Best Defense

The Iraq box in the back of my closet: Watch as I open it and see what emerges

Rummaging through dog-eared photos of my platoon, I find myself muttering, “I miss Iraq,” like a mantra, or maybe a prayer.

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By Sebastian Bae
Best Defense Council of the Former Enlisted

Rummaging through dog-eared photos of my platoon, I find myself muttering, “I miss Iraq,” like a mantra, or maybe a prayer. The thought bounces and repeats itself in my mind. As the thought collects momentum, I find myself frantically pulling boxes from the closet, all packed neatly with relics of my time in the Corps, from Iraq.

Hermetically sealing my version of Iraq, each box is a time capsule of memories. The full-face mask conjures up scenes of buildings disappearing behind an advancing wall of orange tinted sand — thinking to myself, “God must hate us.” The empty tin of Skoal Citrus, licked clean of every flake of tobacco, is a product of endless hours on post, standing behind a 240B machine gun staring into the darkness. With no caffeine within reach, chewing tobacco became our lifeline. And when the supply was running low on the FOB, Marines would rummage through their packs for month-old chew.

The photos, crumpled and worn, invoke a kaleidoscope of memories: my first love who wrote a heart-crushing “Dear John” letter, my shaved head that made me look like a cheesy villain in a bad Kung Fu movie, and how everyone tried to grow grisly beards. For two months, I tried to grow a beard before my Sergeant asked, “Bae, what crawled on your lip and died?” — quickly ordering me to shave it, ending my experiment with facial hair.

The combat boots are falling apart, but I could never bring myself to throw them away. The treads are ground down to smooth edges. The right boot still sports a dark burn from when I tried to stomp out a flare from my negligent discharge, while cleaning the turret of our MRAP. In that singular moment, I wholly believed my Platoon Sergeant would kill me more than any insurgent as he tossed me around like a rag doll. I remember the heat of my burning boot as my Platoon Sergeant unleashed a barrage of profanity that would make a salty sailor blush. Even seven years later, the memory is vivid in equal parts hilarity and terror. And I swear I can still feel sand beaten into the soles, trickling out in small handfuls even now. Tracing my fingers along the sun-bleached nylon and leather, I remember all the long, winding hours on patrol in Ramadi, all the blood, spit, and grit in its treads, all the memories pounded into its sole.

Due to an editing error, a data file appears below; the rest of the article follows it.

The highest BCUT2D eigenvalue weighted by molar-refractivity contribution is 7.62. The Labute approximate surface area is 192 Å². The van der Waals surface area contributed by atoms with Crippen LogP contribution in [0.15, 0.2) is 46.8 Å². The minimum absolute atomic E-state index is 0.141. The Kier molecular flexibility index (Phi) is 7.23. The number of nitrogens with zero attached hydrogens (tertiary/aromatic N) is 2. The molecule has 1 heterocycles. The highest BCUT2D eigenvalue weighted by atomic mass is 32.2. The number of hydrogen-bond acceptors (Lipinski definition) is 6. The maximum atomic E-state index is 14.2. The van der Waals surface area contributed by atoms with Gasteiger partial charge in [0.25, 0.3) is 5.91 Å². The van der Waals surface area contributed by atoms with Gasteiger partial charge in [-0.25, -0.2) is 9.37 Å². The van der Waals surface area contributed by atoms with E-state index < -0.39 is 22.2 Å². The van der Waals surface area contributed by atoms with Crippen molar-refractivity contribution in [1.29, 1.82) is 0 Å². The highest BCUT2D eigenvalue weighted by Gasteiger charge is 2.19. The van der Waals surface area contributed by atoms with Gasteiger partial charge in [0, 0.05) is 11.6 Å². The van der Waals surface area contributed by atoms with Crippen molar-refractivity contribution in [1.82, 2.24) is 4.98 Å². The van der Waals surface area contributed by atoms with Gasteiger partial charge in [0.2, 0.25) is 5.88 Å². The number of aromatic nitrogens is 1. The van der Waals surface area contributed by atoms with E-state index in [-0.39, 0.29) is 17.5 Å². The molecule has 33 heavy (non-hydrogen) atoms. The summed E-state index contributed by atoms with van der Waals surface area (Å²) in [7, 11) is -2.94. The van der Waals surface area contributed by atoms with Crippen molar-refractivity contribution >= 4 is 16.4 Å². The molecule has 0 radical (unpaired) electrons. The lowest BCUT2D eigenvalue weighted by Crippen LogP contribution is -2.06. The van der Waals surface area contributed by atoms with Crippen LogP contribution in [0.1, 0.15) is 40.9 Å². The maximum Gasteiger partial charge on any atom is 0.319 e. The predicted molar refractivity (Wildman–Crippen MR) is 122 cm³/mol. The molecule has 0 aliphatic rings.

At the very bottom of the box is my favorite item: My moleskin journal. The tattered spine barely clings onto the pages with cracked glue and shoddy tape. On the inside cover, I scribbled a bucket list, a combination of a promise to myself and a road map to life after Iraq. The list is both impressive in its ambitions and hilarious in its triviality, which included: traveling abroad every year, getting my undergraduate degree, finishing a New York Times crossword puzzle (which I still haven’t managed to do), playing chess in Bryant Park where I first learned the game, and going fishing with my grandfather again.

My journal was my refuge. Within its pages, I explored the morality of the war, demarcating what I believed and what I saw. I chronicled my obsession to run a 19-minute three-mile, with 19 minutes 43 seconds being the closest I ever got. I scribbled amateurish poetry and embarrassing rap lyrics. Unfortunately, there is a video somewhere of my short-lived rap career, which I pray never surfaces. Ultimately, the journal was the confusing stream of consciousness of a 19-year-old at war, myopic but honest.

In the end, I will never leave Iraq behind completely. My soul will always have remnants of Iraq pounded into its fabric, spilling out in grains here and there. This box reminds me of the precious moments squeezed in between the extremities of life and death, of war and peace, of here and there. War amplifies everything, indiscriminately turning up the volume on the good and the bad.

Sebastian J. Bae, a major contributor to Best Defense at Foreign Policy, served six years in the Marine Corps infantry, leaving as a Sergeant. He deployed to Iraq in 2009. He received his Masters at Georgetown University’s Security Studies Program, specializing in violent non-state actors, counterinsurgency, and humanitarian interventions. He is the Executive Editor at Ramen IR. Twitter: @SebastianBae

Photo credit: Steve Lyon/Flickr

Thomas E. Ricks covered the U.S. military from 1991 to 2008 for the Wall Street Journal and then the Washington Post. He can be reached at ricksblogcomment@gmail.com.

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